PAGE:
United Airlines misleads passengers on baggage claims

May 20 2012 by Ellen Roseman

Have you heard of Dave Carroll’s viral video, United Breaks Guitars? The musician spent nine months in a customer service maze, trying to get the airline to take responsibility for damaging his $3,500 instrument.

When he struck out, he wrote a song saying United was unfair to deny compensation because he hadn’t complained within 24 hours.

Now we know that United was misleading customers. There’s no such thing as 24-hour period for baggage complaints under international conventions.

Gabor Lukacs flew on United a year ago and found the name tag missing from his suitcase. The airline said it wasn’t responsible for normal wear and tear, which includes damage or loss to protruding parts.

Though he did get a $15 refund, Lukacs decided to challenge United’s denial of responsibility for normal wear and tear and for baggage complaints filed after 24 hours. The CTA agreed with him in a decision released last week.

Passengers can complain to a carrier about damage to checked baggage, at the latest, within seven days , the government agency said. They can’t be denied compensation because they didn’t do so within a short window of 24 hours.

Gabor Lukacs sent me a copy of the CTA’s decision after I wrote about Dave Carroll’s memoir of consumer advocacy in his new book.

I find it hard to believe that a U.S. airline was enforcing an illegal policy for years. How many other people lost out on reimbursement?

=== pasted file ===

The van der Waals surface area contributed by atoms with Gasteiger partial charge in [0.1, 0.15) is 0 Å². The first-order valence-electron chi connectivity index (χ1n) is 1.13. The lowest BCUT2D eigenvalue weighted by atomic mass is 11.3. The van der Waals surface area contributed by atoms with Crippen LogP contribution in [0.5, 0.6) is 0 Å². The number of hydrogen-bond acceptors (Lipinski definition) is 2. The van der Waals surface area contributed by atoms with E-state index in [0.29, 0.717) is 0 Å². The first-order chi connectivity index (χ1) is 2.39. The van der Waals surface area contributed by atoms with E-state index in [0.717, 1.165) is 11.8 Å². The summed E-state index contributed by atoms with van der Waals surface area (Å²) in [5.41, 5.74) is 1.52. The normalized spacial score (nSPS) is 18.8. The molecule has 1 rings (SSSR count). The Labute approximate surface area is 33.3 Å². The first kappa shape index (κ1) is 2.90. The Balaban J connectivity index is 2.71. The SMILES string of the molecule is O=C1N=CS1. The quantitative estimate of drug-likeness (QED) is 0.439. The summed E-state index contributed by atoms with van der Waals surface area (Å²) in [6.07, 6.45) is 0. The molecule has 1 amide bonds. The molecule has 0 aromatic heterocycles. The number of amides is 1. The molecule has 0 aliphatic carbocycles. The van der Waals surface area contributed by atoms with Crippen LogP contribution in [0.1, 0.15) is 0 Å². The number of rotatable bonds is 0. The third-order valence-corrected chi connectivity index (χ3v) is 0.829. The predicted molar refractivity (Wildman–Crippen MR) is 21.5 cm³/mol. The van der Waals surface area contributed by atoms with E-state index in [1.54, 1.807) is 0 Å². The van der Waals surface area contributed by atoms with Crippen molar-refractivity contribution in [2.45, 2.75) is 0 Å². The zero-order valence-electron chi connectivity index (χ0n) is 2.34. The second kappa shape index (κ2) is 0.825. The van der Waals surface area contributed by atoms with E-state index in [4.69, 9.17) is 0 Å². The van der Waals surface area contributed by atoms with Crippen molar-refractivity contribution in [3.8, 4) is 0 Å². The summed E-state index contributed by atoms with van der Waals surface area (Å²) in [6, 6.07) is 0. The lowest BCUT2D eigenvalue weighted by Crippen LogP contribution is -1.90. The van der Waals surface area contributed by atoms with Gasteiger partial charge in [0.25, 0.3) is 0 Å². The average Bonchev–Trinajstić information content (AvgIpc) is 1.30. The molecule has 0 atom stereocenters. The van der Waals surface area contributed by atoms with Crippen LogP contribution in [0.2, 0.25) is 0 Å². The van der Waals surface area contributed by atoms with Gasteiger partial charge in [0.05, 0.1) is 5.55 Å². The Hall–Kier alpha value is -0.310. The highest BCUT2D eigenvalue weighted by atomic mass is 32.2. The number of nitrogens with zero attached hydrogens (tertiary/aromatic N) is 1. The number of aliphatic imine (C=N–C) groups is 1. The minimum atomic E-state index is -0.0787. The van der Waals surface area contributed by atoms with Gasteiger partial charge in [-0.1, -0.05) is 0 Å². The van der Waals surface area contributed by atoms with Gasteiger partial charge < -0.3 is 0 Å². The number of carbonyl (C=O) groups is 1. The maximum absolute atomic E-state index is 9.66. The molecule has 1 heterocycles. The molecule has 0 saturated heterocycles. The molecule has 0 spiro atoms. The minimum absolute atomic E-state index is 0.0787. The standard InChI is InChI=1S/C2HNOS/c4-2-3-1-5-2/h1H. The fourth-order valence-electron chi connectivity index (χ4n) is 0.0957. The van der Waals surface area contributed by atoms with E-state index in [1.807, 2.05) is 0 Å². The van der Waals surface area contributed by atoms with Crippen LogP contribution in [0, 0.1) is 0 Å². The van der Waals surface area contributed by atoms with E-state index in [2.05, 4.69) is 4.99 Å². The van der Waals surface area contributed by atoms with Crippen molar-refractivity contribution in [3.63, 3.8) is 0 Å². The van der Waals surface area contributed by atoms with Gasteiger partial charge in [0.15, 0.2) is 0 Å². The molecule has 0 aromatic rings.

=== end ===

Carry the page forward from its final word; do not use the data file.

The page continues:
United suffered a hit when Carroll posted his first video on youTube in July 2009. Almost three years later, the company seems to have learned nothing from the experience.

United soars above its rivals in complaints, according to the U.S. Department of Transportation’s monthly rankings. The Untied gripe website had more complaints in April than in any month before.

Lukacs is a fighter when it comes to lost and damaged luggage. He successfully challenged WestJet Airlines’ $250 limit on liability and Air Canada’s no-fault policy.

“I view myself as an airline passenger’s rights advocate,” says Lukacs, adding that he travels frequently to academic conferences and to visit family in Europe.

When asked for advice, he tells people to keep detailed notes and to record their calls to customer service. If an agent refuses to comply with your request, ask him or her to put it in writing. You can also create a written record of the incident.

Learn what the law says about the issue under dispute And learn what your rights are.

“I’ve seen cases where airlines’ trained employees provided false or misleading information to passengers about their rights.This underscores the importance of knowing one’s rights,” he says.

Finally, if all else fails, he urges people to consider calling company directors at their homes and asking for help. Do it politely and at a reasonable time of day.

Lukacs and Carroll use different tactics to highlight flaws in airlines’ baggage policies. Both deserve thanks for fighting for our rights.